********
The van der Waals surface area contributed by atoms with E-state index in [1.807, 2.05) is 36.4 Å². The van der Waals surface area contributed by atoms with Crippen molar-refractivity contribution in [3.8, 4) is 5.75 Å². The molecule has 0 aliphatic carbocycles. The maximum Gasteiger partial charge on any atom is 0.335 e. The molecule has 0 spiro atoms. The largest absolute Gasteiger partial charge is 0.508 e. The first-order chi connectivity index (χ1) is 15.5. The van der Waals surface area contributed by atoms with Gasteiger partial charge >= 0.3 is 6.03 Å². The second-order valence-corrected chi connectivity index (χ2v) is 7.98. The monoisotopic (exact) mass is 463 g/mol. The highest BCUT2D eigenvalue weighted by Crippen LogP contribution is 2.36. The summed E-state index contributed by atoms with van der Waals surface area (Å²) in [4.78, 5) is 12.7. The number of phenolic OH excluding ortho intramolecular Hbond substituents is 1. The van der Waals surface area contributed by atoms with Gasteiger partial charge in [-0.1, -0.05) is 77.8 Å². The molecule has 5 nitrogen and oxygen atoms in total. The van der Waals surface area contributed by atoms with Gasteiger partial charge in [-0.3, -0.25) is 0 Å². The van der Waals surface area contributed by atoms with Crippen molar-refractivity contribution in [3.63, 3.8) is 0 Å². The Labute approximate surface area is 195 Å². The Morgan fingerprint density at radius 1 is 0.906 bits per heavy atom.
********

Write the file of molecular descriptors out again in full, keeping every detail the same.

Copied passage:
The van der Waals surface area contributed by atoms with E-state index in [1.807, 2.05) is 36.4 Å². The van der Waals surface area contributed by atoms with Crippen molar-refractivity contribution in [3.8, 4) is 5.75 Å². The molecule has 0 aliphatic carbocycles. The maximum Gasteiger partial charge on any atom is 0.335 e. The molecule has 0 spiro atoms. The largest absolute Gasteiger partial charge is 0.508 e. The first-order chi connectivity index (χ1) is 15.5. The van der Waals surface area contributed by atoms with Gasteiger partial charge >= 0.3 is 6.03 Å². The second-order valence-corrected chi connectivity index (χ2v) is 7.98. The monoisotopic (exact) mass is 463 g/mol. The highest BCUT2D eigenvalue weighted by Crippen LogP contribution is 2.36. The summed E-state index contributed by atoms with van der Waals surface area (Å²) in [4.78, 5) is 12.7. The number of phenolic OH excluding ortho intramolecular Hbond substituents is 1. The van der Waals surface area contributed by atoms with Gasteiger partial charge in [-0.1, -0.05) is 77.8 Å². The molecule has 5 nitrogen and oxygen atoms in total. The van der Waals surface area contributed by atoms with Gasteiger partial charge in [-0.3, -0.25) is 0 Å². The van der Waals surface area contributed by atoms with Crippen molar-refractivity contribution in [3.63, 3.8) is 0 Å². The Labute approximate surface area is 195 Å². The Morgan fingerprint density at radius 1 is 0.906 bits per heavy atom.